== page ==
My colleague, Carlos Lamarche, at the University of Kentucky, pointed out this week that one can think about this as a testing problem for nested models. Cameron and Trivedi (2005) suggest using the Bayesian Information Criterion (BIC) for which the penalty increases with the sample size. Using the BIC for testing the significance of one variable is identical to using a two-sided t-test critical value of .
The plot shows how the critical value increases with the scale of the data and how this compares with the standard critical values for the t-test at different levels of significance. Using the BIC suggests using critical values greater than 2 for sample sizes larger than 1000. When using Big Data with over 1M observations, a critical value equivalent to a t-test at the 99% or even 99.9% seems advisable.
Granger, C. W. J. (1998): “Extracting information from mega-panels and high-frequency data,” Statistica Neerlandica, 52(3), 258–272.
Cameron, C. A., and P. K. Trivedi (2005): Microeconometrics: Methods and applications. New York, NY: Cambridge University Press.
In a recent paper, Janet Currie, a Professor at Princeton University asks whether privacy concerns may not be responsible for missed opportunities in pediatrics research. Economists have emphasized for a long time the importance of early childhood interventions that can lead to a significant lifetime benefit. Big Data research on children is not easy to conduct because detailed administrative records are often unavailable to researchers. For example detailed birth certificates with precise information on infants and mothers are collected but generally not made available to qualified researchers. The trend in recent years has been to eliminate the access that was previously granted in some states such as Texas. While there are valid privacy questions and interesting ethical questions related to consent, I agree that it is a missed opportunity. Since much of this data is only available in aggregate form for large counties, it makes it difficult to draw causal inference about the drivers of infant and children outcomes. Data from third-party aggregators such as Acxiom is fairly accurate at the household level, but offers limited insights about the children in the household. This impedes much valuable public health research. In a recent SIEPR policy brief I look at the impact of drinking water contaminants on infant health using county level data and find significant impacts on birth weight and APGAR scores for a number of contaminants. Given the geographic spread of contaminated drinking water it would be very insightful to do this analysis by using the precise geographic location of each mother in order to measure her exposure. This is not possible today and we are missing out on an opportunity to precisely quantify the social cost of not enforcing environmental regulations.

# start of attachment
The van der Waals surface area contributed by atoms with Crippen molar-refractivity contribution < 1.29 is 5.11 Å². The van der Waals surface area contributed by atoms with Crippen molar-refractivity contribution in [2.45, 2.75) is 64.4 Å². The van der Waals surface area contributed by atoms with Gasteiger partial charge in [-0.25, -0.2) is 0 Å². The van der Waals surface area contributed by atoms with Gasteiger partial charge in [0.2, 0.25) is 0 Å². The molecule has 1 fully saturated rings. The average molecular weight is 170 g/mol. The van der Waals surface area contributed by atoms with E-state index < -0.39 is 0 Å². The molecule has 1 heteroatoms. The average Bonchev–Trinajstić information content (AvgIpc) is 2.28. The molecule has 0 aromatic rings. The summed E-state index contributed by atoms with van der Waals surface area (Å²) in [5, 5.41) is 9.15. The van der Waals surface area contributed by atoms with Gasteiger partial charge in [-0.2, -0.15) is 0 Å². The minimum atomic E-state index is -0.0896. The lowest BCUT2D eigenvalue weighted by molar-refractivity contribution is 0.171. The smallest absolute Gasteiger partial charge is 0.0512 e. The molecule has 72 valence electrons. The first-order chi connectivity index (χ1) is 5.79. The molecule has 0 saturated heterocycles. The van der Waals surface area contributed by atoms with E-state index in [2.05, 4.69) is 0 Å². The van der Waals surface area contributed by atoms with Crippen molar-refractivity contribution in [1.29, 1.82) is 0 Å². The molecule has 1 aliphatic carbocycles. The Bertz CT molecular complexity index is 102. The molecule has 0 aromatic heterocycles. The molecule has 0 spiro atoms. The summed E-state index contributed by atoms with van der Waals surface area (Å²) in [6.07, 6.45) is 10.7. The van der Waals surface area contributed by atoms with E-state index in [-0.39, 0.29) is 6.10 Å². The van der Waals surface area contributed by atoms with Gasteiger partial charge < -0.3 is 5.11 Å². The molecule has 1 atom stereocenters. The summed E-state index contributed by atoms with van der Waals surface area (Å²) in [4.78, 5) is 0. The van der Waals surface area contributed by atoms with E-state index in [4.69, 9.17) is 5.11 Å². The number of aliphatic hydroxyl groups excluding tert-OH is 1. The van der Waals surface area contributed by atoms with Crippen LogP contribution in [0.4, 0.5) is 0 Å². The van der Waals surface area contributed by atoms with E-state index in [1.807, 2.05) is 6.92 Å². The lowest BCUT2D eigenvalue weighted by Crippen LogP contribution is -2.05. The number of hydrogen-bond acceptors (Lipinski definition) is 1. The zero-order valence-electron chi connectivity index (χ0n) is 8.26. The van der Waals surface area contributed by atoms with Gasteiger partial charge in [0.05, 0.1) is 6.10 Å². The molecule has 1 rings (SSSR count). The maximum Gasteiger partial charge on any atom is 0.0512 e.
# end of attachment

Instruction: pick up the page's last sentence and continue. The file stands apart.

Francis Diebold, Professor of Economics and Statistics at the University of Pennsylvania, challenges us in his 60-second lecture to consider that: “[…] theory gets too much respect, and measurement doesn’t get enough. Perhaps that will change in the emerging age of Big Data.”
Will we succeed in using Economics to transform Big Data Analytics, so it becomes less of a data mining technique and more of an Econometric tool?